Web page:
Academic journal article Southern Quarterly

Southern Photography and Literature: Refocusing the Lens

Academic journal article Southern Quarterly

Southern Photography and Literature: Refocusing the Lens

Article excerpt

Serious Daring: The Fiction and Photography of Eudora Welty and Rosamond Purcell. Susan Letzler Cole. Fayetteville: U of Arkansas P, 2016. Pp. 170. $34.95 (cloth). ISBN: 978-1-68226-011-1.

The Language of Vision: Photography and Southern Literature in the 1930s and After. Joseph R. Millichap. Baton Rouge: Louisiana State UP, 2016. Pp. 176. $40.00 (cloth). ISBN: 978-0-8071-6277-4.

Eudora Welty's Fiction and Photography: The Body of the Other Woman. Harriet Pollack. Athens: U of Georgia P, 2016. Pp. 344. $49.95 (cloth). ISBN: 978-0-8203-4870-4.

Photography is an important crossroads where memory and sense of place intersect in the American South. Displayed on walls and tables in every home, photographs summon the familiar in powerful ways. They are the lynchpin through which we identify with and confront our past. Photographs display ancestral faces and places that anchor us within our region, viscerally embodying Faulkner's famous remark that in the South, "The past is never dead. It is not even past." Photographs assure us that the past endures in close, intimate ways. Indeed, in his classic study of American photography Reading American Photographs: Images as History: Mathew Brady to Walker Evans, Alan Trachtenberg encourages us to use photographs as a way of "reading the past . . . as a past which interprets our present-past images as present history" (288-20). Interestingly, Trachtenberg focuses on two photographers-Mathew Brady and Walker Evans-whose work is deeply connected to the American South.

Ellen Dugan argues in Picturing the South: 1860 to the Present that photographs in the region have "an undeniable immediacy and evocative power, and they reveal, perhaps most poignantly, the pervasive and compelling need to construct our own histories from the raw material of the objective" (15). Documentary photographer Tom Rankin suggests that photographs assume a dual role. They both link us to the past and free us to look forward. "At best our pictures help us remember and revise our stories and histories . . . to see our world anew, informed and unfettered by our past renderings as we look to re-imagine our place in the world" (27).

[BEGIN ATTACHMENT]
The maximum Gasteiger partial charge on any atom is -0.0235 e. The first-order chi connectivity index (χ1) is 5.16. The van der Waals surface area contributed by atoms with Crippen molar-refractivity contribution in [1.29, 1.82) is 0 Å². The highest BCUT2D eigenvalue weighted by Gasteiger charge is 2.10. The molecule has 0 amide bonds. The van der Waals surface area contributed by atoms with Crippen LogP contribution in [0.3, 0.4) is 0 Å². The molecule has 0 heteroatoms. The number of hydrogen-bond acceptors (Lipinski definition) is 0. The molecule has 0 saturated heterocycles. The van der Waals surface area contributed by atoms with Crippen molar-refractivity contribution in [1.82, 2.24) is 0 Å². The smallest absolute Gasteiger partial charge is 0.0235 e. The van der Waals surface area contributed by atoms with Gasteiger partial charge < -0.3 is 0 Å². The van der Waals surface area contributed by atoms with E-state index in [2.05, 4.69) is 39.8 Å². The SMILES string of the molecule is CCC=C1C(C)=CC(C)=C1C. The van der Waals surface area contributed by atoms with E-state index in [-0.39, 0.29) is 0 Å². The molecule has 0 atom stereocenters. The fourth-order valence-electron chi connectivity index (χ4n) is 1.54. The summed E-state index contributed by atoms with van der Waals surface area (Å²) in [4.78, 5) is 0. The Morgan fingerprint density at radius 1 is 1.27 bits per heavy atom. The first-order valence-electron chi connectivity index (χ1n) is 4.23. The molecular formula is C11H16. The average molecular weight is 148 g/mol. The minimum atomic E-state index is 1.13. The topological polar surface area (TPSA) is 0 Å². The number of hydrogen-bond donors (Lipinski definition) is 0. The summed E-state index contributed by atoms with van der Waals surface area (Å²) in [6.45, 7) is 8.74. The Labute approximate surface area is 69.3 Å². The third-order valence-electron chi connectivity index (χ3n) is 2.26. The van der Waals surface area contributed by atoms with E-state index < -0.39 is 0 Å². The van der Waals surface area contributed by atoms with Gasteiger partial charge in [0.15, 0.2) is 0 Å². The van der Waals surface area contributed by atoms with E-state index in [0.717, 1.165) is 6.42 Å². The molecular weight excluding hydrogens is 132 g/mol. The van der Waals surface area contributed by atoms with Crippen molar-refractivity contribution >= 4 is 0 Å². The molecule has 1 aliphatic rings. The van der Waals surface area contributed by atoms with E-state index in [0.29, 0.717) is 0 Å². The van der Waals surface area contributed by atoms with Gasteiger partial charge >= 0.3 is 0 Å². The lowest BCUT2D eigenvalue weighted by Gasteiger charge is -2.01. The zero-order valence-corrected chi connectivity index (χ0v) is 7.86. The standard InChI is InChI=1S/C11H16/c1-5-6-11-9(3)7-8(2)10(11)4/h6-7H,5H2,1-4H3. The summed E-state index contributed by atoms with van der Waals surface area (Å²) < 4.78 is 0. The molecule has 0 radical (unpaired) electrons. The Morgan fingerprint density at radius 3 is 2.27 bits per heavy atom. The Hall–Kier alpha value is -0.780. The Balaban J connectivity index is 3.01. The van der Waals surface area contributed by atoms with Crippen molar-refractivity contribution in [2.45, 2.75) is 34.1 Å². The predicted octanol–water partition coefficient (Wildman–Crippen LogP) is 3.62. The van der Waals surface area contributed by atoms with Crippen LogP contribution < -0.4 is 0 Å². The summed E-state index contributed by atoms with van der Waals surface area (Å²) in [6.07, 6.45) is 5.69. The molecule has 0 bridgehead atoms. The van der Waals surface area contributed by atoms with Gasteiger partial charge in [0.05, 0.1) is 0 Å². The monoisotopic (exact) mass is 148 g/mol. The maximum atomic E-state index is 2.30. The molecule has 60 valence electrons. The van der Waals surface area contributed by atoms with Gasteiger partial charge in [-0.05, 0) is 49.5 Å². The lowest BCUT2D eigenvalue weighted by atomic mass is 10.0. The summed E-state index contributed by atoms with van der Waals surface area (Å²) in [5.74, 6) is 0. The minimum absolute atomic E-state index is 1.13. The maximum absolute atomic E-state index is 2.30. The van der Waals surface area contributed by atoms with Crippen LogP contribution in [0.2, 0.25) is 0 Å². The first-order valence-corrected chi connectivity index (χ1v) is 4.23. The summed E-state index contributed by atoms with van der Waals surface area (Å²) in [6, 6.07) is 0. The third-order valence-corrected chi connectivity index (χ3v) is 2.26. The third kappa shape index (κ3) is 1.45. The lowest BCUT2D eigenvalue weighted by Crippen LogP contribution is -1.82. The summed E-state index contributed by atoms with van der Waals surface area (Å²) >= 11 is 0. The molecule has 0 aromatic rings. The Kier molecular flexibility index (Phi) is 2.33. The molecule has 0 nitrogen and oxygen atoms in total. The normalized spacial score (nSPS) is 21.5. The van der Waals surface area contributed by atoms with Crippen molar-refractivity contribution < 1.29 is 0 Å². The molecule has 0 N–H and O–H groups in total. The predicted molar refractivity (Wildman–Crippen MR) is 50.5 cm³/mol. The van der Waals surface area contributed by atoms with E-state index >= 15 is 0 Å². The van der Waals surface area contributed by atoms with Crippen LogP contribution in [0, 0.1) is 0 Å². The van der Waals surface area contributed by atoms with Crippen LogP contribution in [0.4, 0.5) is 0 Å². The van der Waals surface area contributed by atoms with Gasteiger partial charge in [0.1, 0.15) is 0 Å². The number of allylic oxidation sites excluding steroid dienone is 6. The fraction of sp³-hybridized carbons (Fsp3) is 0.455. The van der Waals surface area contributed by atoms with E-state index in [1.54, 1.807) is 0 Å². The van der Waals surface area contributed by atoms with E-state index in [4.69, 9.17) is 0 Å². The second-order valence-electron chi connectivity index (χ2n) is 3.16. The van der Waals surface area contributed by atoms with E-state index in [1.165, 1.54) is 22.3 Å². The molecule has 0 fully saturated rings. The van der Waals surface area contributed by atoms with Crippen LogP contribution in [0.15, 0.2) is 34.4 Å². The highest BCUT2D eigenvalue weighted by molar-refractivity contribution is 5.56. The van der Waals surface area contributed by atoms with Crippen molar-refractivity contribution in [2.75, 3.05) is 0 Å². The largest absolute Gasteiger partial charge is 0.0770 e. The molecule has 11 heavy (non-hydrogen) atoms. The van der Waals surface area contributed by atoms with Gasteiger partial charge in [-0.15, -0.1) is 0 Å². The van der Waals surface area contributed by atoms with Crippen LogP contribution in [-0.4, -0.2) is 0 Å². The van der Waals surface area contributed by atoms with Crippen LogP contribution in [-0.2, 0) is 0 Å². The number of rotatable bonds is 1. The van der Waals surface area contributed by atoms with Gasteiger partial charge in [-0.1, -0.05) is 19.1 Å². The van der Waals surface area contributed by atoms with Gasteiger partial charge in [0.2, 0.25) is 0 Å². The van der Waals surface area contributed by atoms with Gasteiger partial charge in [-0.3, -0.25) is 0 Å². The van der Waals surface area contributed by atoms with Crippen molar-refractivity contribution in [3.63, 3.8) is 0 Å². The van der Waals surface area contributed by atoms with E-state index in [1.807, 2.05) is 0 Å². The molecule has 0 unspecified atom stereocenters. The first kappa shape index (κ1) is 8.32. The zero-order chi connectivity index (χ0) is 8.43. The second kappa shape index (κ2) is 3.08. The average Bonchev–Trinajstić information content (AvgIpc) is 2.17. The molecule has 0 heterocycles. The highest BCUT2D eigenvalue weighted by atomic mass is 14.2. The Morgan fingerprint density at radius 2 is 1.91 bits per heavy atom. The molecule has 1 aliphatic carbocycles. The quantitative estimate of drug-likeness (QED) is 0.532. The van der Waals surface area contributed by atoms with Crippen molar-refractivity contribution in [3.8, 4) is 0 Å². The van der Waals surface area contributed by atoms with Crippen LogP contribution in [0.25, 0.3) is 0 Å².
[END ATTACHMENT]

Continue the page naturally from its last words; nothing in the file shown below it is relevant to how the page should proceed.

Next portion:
Throughout the region, familiar portraits of Martin Luther King, Robert Kennedy, and John F. Kennedy grace the walls of black homes and illustrate hand-held fans in black churches. Photographs of Frederick Douglass and Martin Luther King are also important. In the introduction to Picturing Frederick Douglass: An Illustrated Biography of the Nineteenth Century 's Most Photographed American, John Stauffer, Zoe Trodd, and Celeste-Marie Bernier explain how they located "160 separate photographs of Douglass, as defined by distinct poses, rather than multiple copies of the same negative" (ix).

By contrast, white families in the South often own Sacred Harp hymnals that feature photographs of composers like Benjamin White and William Walker, and Elvis Presley's photograph is commonly found on walls. Photography clearly has a long, important presence in the American South.

When we try to understand our past, photography is an obvious resource. The growing interest in photography is intimately tied to the rapidly evolving field of Southern Studies. One measure of this growth is the Encyclopedia of Southern Culture, which has now evolved from its first publication by the University of North Carolina Press in 1989 as a six-pound, one-volume work to twenty-four volumes, each inspired by the thematic sections of the first edition. Its expansion is part of a dramatic increase of books on the American South published by university presses throughout the region. Those who study the region and its literature increasingly draw on photography as a means to measure and understand its worlds. Photographs summon memory and sense of place in both historical and fictional realms. Elizabeth Spencer views photographs as "images-especially, it seems to Southerners-that never go away; they do not even fade" (qtd. …

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